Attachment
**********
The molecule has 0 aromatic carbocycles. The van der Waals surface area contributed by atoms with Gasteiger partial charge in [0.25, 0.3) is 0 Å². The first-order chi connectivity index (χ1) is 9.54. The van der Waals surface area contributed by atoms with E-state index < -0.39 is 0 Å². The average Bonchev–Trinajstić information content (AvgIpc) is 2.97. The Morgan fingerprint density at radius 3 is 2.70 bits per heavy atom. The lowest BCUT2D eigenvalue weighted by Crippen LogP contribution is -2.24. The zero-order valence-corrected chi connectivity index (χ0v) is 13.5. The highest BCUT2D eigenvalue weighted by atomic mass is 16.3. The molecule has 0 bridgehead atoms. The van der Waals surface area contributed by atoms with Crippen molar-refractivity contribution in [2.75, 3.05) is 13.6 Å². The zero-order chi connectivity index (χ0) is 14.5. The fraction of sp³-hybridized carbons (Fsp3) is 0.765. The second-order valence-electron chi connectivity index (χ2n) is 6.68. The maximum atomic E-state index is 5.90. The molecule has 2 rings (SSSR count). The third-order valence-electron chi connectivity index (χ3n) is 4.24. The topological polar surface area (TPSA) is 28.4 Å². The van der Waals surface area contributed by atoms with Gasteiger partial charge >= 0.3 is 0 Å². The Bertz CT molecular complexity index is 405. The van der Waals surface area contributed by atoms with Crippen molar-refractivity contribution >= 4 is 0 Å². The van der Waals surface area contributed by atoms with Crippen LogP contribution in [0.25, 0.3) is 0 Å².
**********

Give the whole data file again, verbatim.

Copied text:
The molecule has 0 aromatic carbocycles. The van der Waals surface area contributed by atoms with Gasteiger partial charge in [0.25, 0.3) is 0 Å². The first-order chi connectivity index (χ1) is 9.54. The van der Waals surface area contributed by atoms with E-state index < -0.39 is 0 Å². The average Bonchev–Trinajstić information content (AvgIpc) is 2.97. The Morgan fingerprint density at radius 3 is 2.70 bits per heavy atom. The lowest BCUT2D eigenvalue weighted by Crippen LogP contribution is -2.24. The zero-order valence-corrected chi connectivity index (χ0v) is 13.5. The highest BCUT2D eigenvalue weighted by atomic mass is 16.3. The molecule has 0 bridgehead atoms. The van der Waals surface area contributed by atoms with Crippen molar-refractivity contribution in [2.75, 3.05) is 13.6 Å². The zero-order chi connectivity index (χ0) is 14.5. The fraction of sp³-hybridized carbons (Fsp3) is 0.765. The second-order valence-electron chi connectivity index (χ2n) is 6.68. The maximum atomic E-state index is 5.90. The molecule has 2 rings (SSSR count). The third-order valence-electron chi connectivity index (χ3n) is 4.24. The topological polar surface area (TPSA) is 28.4 Å². The van der Waals surface area contributed by atoms with Gasteiger partial charge >= 0.3 is 0 Å². The Bertz CT molecular complexity index is 405. The van der Waals surface area contributed by atoms with Crippen molar-refractivity contribution >= 4 is 0 Å². The van der Waals surface area contributed by atoms with Crippen LogP contribution in [0.25, 0.3) is 0 Å².